5
On which the Brittain bold his Sword did lay
On which the
Gloss Note
British person, here the English version of the tyrant invader Brennus
Briton
bold his sword did lay;
On which
Gloss Note
Cromwell, the “British Brennus” of line 1
the Britain
bold
Critical Note
Brennus, in an act of ridicule, laid his sword on the scale being used to weight the gold offered by the Romans in surrender. When questioned as to the meaning of this, he uttered, “sorrowe to the vanquished”, which Pulter reproduces in lines 6 and 12 (The lives of the noble Grecians and Romanes. Trans. by Thomas North [1579], 157).
his sword did lay
;
6
Woe to the Conquerd then the People Say
Critical Note
Pulter revises the myth by having the conquered Romans lament their woe by uttering this famous phrase (“vae victis,” Latin for “woe to the conquered”). Legend had it that Brennus articulated these words to the Romans when they complained about him laying his sword on the scales (as described above) in order to assert his pure, unadulterated power over war’s losers.
“Woe to the conquered,” then the people say
.
“Woe to the conquered” then the people say.
7
Then came C Banniſhed long
Physical Note
“o” appears to correct earlier “e”; blank space in middle of line
before
Then came
Critical Note
The name left blank refers, in Roman history, to Marcus Furius Camillus, a Roman statesman and general, who, according to Livy, was regarded as the second founder of Rome after its occupation by Brennus and his Gauls. Having been accused of appropriating booty and banished, he returned triumphantly to settle the score with the Gauls (making them “pay the Romans’ score,” meaning revenging an injury or settling a debt). By leaving the name blank, Pulter allows the reader to imagine a British replay of this event, as “Charles II” might return from exile to overturn Cromwell.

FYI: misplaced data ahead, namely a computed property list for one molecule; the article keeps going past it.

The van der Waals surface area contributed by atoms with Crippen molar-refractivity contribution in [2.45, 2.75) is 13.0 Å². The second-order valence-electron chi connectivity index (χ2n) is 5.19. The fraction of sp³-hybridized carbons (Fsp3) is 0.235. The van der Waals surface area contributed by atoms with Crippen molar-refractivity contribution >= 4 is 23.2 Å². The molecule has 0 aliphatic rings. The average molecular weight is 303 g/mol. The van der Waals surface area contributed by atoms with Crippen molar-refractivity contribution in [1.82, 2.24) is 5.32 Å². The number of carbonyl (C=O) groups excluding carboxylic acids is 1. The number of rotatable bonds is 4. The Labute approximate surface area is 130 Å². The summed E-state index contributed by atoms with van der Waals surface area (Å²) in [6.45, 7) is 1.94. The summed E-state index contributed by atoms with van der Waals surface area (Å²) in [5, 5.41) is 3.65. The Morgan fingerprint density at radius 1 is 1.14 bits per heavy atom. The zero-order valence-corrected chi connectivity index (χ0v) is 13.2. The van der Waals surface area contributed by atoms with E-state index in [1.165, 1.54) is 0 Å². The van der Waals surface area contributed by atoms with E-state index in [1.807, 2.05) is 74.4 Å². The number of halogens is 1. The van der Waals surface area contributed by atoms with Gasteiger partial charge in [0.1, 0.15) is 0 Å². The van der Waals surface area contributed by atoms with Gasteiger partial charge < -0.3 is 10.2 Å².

C_______
, banished long before,
Then came
Gloss Note
Marcus Furius Camillus, Roman statesman and general, who, after being banished from Rome, returned and led their army to victory, destroying the Gauls; see Headnote.
C.
Physical Note
A space, long enough for a word to be inserted, has been left at this point in the manuscript, possibly to invite readers to fill in the blank. Pulter has not been uniform in this practice, however, as the following use of “C.” abbreviations are formatted regularly, without added spacing.
,
banished long before,
8
And made the Brittains pay the Romans Score
And made the Britons pay the Romans’ score.
And made the Britains pay the Romans’ score.
9
Soe let all impious Sacrilegious men
So let all
Gloss Note
irreverent
impious
, sacrilegious men
So let all impious,
Gloss Note
stealing or misappropriating what is consecrated to God's service.
sacrilegious
men
10
Have Lex talionis, Heaven Say thou Amen
Have
Gloss Note
Latin for “law of retaliation,” according to which deserved punishment is commensurate and ideally mirrors the crime. See Exodus 21-25, which evokes a “life for life, eye for eye, tooth for tooth.”
lex talionis
: Heaven, say Thou “Amen”!
Have
Gloss Note